UPS Inc. disclosed that it has placed a multi-year order for 53-foot double-stack intermodal container units, a move that could dramatically change the dynamics of shipping in the United States and usher in a new era of intermodal pricing and service.
UPS spokesman Norman Black said the Atlanta-based giant has for the past year begun shifting to the larger equipment and away from the 45-foot and 48-foot trailers it has traditionally used to transport its customers' intermodal traffic. The order, which Black said UPS placed directly with an unidentified container manufacturer, is designed to facilitate what the spokesman called an "efficiency move" on the company's part.
For decades, UPS has been the country's largest individual user of intermodal services. It has also been by virtually every account, the railroads' single most demanding customer.
Black declined any further comment on the order other than to say that production has begun and that none of the new equipment has been placed into service. An executive close to the industry, who asked not to be identified, said UPS has ordered between 6,000 and 7,000 units. It is believed the equipment is being manufactured in China, where a great deal of low-cost container production takes place.
Because they can be placed two-high on railroad chassis, double-stack containers provide compelling economies of scale, relative to a single trailer on a flat car, to large-scale users like UPS. They are also considered more energy efficient.
However, double-stack trains run substantially slower schedules than service for expedited trailers. The executive said that although users of container equipment have long requested faster schedules, railroads have historically refused to comply because pricing on double-stack service is already low and doesn't provide enough financial incentive to operate on expedited schedules.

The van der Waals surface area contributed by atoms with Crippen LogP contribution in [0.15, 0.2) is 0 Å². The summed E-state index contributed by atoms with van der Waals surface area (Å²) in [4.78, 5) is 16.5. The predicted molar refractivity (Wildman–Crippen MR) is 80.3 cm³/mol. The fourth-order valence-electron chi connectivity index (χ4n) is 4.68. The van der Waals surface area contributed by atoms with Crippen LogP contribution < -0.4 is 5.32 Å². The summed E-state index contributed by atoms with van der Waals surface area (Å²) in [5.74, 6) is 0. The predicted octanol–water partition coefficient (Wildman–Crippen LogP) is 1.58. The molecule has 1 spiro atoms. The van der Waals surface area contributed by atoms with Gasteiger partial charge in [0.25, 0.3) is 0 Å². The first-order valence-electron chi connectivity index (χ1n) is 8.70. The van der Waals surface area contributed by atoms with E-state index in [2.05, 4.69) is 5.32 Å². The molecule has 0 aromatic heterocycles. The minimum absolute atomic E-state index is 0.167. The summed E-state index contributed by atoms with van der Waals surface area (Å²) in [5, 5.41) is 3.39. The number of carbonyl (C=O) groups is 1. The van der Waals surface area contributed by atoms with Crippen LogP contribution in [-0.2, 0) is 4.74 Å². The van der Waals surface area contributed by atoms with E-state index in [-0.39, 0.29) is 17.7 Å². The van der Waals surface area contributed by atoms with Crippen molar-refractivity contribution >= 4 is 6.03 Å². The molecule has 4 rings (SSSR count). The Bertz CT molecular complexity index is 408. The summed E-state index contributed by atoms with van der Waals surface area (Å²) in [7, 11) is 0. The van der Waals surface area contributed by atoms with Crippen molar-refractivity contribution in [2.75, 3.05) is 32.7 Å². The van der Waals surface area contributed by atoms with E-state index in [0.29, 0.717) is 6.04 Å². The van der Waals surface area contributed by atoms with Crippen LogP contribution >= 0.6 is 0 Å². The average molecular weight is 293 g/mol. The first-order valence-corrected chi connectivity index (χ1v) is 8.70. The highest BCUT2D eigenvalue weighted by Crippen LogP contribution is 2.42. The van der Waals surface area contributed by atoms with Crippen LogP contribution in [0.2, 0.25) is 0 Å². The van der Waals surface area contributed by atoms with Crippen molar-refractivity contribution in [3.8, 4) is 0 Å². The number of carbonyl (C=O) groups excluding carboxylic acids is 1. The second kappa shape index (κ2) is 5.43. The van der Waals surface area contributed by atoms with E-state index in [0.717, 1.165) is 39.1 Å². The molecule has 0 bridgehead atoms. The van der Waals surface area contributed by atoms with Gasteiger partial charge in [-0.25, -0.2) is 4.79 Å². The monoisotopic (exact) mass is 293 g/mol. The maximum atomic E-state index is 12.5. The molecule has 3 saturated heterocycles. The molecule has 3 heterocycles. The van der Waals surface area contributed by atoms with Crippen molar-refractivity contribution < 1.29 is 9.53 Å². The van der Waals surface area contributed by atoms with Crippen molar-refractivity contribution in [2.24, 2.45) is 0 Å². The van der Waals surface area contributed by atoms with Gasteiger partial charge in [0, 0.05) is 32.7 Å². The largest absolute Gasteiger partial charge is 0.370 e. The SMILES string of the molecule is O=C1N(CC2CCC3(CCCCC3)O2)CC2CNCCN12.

"There have never been premium-priced ... stack trains although many customers have requested them," the executive said. "Running such a train for UPS would break the pricing precedent and therefore, the [railroads] may have to provide premium container services for other container customers."
A spokesman for the Burlington Northern Santa Fe Railway, which handles large quantities of UPS intermodal shipments, declined comment.
The executive said such a shift "would hasten the demise of trailers in the marketplace along with the obsolescence of large amounts of intermodal trailer cars not yet fully depreciated." Faster train speeds would also put double-stack services in closer competition with truckload services in the fast-growing domestic intermodal marketplace, the executive added.
Containers already dominate the U.S. intermodal landscape. In 2010, containers accounted for 11.7 million of the 13.4 million intermodal units handled by the railroads, according to the Intermodal Association of North America. Trailers accounted for the balance.
It is unclear if UPS will own the containers it has on order or if it will lease them. UPS currently owns its own assets and as a result, avoids the supply problems associated with relying on leased equipment.
There have been reports of container shortages in the United States due to production backlogs in China and "slow steaming"—the practice of reducing steaming speeds—by vessels sailing from Asia to the United States, a process that conserves bunker fuel but also keeps containers on the water for longer periods.